The Other McCain

"One should either write ruthlessly what one believes to be the truth, or else shut up." — Arthur Koestler

Churchill on Education

Posted on | July 17, 2020 | Comments Off on Churchill on Education

 

In 1897, when he was a young officer serving in Bangalore, Winston Churchill recorded his ideas on “universal compulsory education,” a policy that he deemed “a somewhat dangerous experiment.” If the policy could not be reversed, what was the appropriate curriculum for boys?

“Reading and writing, the knowledge of sufficient arithmetic to enable the individual to keep his accounts; the singing of patriotic songs and a gymnastic course is all that he may expect.” [Emphasis added.]

Churchill was exactly correct, of course. It was, and remains, foolish to expect every child to be able to complete a high-school education. Until about 100 years ago, most Americans had no more than eight years of public school. There were no child labor laws; the country boy worked on his family farm, and the city boy found work running errands or whatever. Compulsory public education — the government forcing parents to send their children to school — was a “reform” imported from imperial Prussia by Horace Mann, and this policy went hand-in-hand with regulations to prevent children from pursuing gainful employment. For many years, however, it was not uncommon for boys from working-class families to find actual jobs at age 12 or 13, while in rural America, children quite generally were expected to do their share of work on the family farm. Thus the supposed “need” for making high-school education compulsory was something created by self-declared reformers; most teenagers (and their parents) had no problem with the expectation that young people could begin working for wages at an early age.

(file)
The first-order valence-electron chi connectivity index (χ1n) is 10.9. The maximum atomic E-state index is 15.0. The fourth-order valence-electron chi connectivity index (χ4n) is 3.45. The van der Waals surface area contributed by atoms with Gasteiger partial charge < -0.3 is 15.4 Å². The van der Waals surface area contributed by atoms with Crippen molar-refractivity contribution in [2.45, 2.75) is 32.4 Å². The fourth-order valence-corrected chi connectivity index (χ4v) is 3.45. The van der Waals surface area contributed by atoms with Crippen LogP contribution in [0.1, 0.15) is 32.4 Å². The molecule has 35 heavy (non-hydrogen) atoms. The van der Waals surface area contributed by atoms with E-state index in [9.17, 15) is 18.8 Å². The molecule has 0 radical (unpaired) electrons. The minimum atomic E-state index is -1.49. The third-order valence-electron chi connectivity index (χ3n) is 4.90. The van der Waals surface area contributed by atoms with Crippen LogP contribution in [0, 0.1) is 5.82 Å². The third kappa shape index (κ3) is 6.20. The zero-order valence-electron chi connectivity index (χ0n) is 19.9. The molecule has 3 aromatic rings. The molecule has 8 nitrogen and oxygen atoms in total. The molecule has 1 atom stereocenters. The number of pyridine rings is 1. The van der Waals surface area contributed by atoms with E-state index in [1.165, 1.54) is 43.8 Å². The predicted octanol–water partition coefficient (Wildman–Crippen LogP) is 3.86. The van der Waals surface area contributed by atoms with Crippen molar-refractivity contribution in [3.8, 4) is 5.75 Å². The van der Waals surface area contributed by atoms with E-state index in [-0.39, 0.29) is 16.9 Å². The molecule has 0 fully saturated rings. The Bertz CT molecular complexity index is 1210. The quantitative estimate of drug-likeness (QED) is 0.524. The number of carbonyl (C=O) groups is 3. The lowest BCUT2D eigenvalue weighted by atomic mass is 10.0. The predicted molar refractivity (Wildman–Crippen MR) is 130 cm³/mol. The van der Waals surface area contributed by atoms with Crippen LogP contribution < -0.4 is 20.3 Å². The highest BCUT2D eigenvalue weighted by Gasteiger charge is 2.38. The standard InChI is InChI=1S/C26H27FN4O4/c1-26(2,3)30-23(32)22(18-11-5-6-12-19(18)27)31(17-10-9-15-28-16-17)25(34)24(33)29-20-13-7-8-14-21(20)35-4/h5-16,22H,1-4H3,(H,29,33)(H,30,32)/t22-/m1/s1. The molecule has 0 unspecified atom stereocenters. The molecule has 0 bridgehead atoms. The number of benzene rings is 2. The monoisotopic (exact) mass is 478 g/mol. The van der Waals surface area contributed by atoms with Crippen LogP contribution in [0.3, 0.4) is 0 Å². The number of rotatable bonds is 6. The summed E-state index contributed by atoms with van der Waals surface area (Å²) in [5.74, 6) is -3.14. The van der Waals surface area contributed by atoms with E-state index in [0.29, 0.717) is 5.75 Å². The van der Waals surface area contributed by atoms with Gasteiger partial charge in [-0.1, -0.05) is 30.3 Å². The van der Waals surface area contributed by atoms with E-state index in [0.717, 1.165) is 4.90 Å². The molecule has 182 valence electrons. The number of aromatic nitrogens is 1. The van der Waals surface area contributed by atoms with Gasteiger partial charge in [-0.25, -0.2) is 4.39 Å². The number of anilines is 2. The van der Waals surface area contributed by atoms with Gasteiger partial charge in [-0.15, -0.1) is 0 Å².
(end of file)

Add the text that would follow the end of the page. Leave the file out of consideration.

If “reformers” insisted on compulsory education, however, this required answering the question of what children should be taught, and Churchill’s prescription was entirely correct, including his suggestion to require “singing of patriotic songs.” If nothing else, schools ought to teach children to love their country, and the project of instilling patriotism in young minds would, at least, tend to ensure a supply of young men willing to volunteer for military service. What better purpose could Lieutenant Churchill of the Fourth Queen’s Own Hussars have in mind for England’s youth? You see that civilian “reformers” — generally a meddlesome bunch of middle-class women, then and now — might imagine all sorts of social benefits from universal education, but the true statesman must ask of any proposed reform, “How does this advance our national interest?” Great Britain had an Empire to govern and to defend, and if this small island was to maintain its place in the world, every resource had to be devoted toward that purpose.

England ought to have heeded young Churchill’s advice, and it would behoove America to pay to attention to that lesson.




 

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